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Front wheel wash out in straight line

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On 9/18/2018 at 9:01 AM, Toughmudder said:

tire pressure in front around 18   and 20 in the back. This was  a rocky trail....   so i couldn't go lower than that

You could but if you don't have a musse or tubless you might pinch the tube. I have ridden in all sorts while competing in the SRT western hare scrambles. Key set up is the right tire pressure. A soft compound tire will help. I run 4 to 6 psi and have very little deflection on the front. Soft suspension setting too help if it is offroad only. If it is MX then the set up is way different.

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The OP was riding a WR250R dual-sport, 

at nearly 300lbs and travelling down trails at 30mph 

I can understand his interest in running higher than ideal trail pressures.

 

 

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On 9/18/2018 at 7:49 AM, Toughmudder said:

 

I was riding in a trail and i crossed a litle patch of mud/clay and i mmediately lost my front wheel and fall at around 45 km/h..I was lucky to not get hurt...There was a litle slope in the hole that was covered by mud/clay. I have agressive front tire . What can i do to prevent this???   Put more weight on the front?  less weight on the front.. Stay centerred on the bike. When i ride in the trail, i tend to bring my weight toward the back to keep the front light and skim over the rocks...
My sag is ok.  I removed my 2 inch handle bar riser after this incident. It seem the pro doesn't use that cause it change the bike handling... Any suggestions? Maybe i am wondering to much and i could have only go around that mud/clay patch....

Did you try to "wheelie" through the mud patch? this IS  viable solution.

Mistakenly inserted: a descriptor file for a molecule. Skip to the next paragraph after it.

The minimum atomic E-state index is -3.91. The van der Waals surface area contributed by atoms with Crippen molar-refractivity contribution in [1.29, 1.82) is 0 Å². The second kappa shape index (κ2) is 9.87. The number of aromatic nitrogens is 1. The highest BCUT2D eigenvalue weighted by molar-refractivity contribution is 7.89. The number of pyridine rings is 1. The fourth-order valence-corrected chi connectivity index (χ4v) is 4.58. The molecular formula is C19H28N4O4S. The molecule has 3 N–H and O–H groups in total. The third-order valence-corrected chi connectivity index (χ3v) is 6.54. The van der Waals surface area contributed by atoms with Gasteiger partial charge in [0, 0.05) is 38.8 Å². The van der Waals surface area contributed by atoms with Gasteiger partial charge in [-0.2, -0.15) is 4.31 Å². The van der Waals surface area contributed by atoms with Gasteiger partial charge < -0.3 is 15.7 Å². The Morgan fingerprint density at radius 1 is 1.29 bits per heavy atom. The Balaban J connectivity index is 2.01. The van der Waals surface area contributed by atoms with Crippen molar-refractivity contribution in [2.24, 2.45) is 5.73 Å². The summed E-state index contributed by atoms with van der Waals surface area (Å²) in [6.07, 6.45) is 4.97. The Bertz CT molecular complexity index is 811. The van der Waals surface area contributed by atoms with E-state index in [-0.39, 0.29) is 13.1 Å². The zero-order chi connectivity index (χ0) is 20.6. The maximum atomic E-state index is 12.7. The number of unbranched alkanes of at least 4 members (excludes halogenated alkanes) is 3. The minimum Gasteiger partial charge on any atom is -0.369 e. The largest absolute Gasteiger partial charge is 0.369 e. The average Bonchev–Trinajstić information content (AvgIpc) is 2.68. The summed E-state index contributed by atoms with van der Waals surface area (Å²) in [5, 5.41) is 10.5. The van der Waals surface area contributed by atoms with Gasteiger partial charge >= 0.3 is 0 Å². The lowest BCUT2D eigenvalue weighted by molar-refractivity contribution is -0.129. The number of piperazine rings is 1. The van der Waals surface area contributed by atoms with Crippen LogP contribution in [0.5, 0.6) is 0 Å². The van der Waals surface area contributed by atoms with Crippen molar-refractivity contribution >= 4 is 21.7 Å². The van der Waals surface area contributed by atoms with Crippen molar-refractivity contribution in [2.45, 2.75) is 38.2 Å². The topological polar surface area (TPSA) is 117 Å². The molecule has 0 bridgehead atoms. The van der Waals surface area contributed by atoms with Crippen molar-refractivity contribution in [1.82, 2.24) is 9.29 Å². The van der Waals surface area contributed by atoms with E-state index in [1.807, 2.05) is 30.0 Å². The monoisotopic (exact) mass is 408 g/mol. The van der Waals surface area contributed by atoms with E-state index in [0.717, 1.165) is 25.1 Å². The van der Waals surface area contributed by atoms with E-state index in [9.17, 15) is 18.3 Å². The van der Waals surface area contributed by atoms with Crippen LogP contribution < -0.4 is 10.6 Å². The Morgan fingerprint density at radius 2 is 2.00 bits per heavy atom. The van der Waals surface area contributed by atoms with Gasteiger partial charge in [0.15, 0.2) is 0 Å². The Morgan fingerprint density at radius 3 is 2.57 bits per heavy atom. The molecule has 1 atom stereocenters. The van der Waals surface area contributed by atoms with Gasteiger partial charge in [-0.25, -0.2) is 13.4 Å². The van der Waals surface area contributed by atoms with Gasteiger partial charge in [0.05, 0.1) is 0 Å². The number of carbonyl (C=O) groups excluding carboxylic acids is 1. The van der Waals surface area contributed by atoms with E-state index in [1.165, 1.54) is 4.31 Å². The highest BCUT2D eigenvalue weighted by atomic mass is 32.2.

Otherwise, what air pressure are you running up front? Low enough to get a larger tire contact patch?

What was your body positioning at the entrance to the mud patch? Where was your weight? 

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On 10/29/2018 at 10:14 AM, Ktm200excrider said:

It sounds like the opposite of what you should do but yes I’ve found it much easier to go through it faster rather then slower. If you go to slow your tires collect mud rather then fling it off. Try not to fixate on the patch and look further ahead.that usually works for me. It’s when I stare at it and start thinking about it is when it grabs hold and slams me to the ground. Damn aliens!

Also known as "TARGET FIXATION"

Now that you know about target fixation, and that it's built into our predator DNA, let's use it to our advantage.

I have an exercise I want you to practice, the next time you're out on the trail/track. 

Instead of looking right AT an obstacle, I want you to look at the clear path around that obstacle. You go where you look. Doesn't matter if it's a tree stump/rock or guard rail on the street. See it? Hit it! So, consciously do not look at it. Look around it! 

Ride safe

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9 hours ago, NORTY said:

Also known as "TARGET FIXATION"

Now that you know about target fixation, and that it's built into our predator DNA, let's use it to our advantage.

I have an exercise I want you to practice, the next time you're out on the trail/track. 

Instead of looking right AT an obstacle, I want you to look at the clear path around that obstacle. You go where you look. Doesn't matter if it's a tree stump/rock or guard rail on the street. See it? Hit it! So, consciously do not look at it. Look around it! 

Ride safe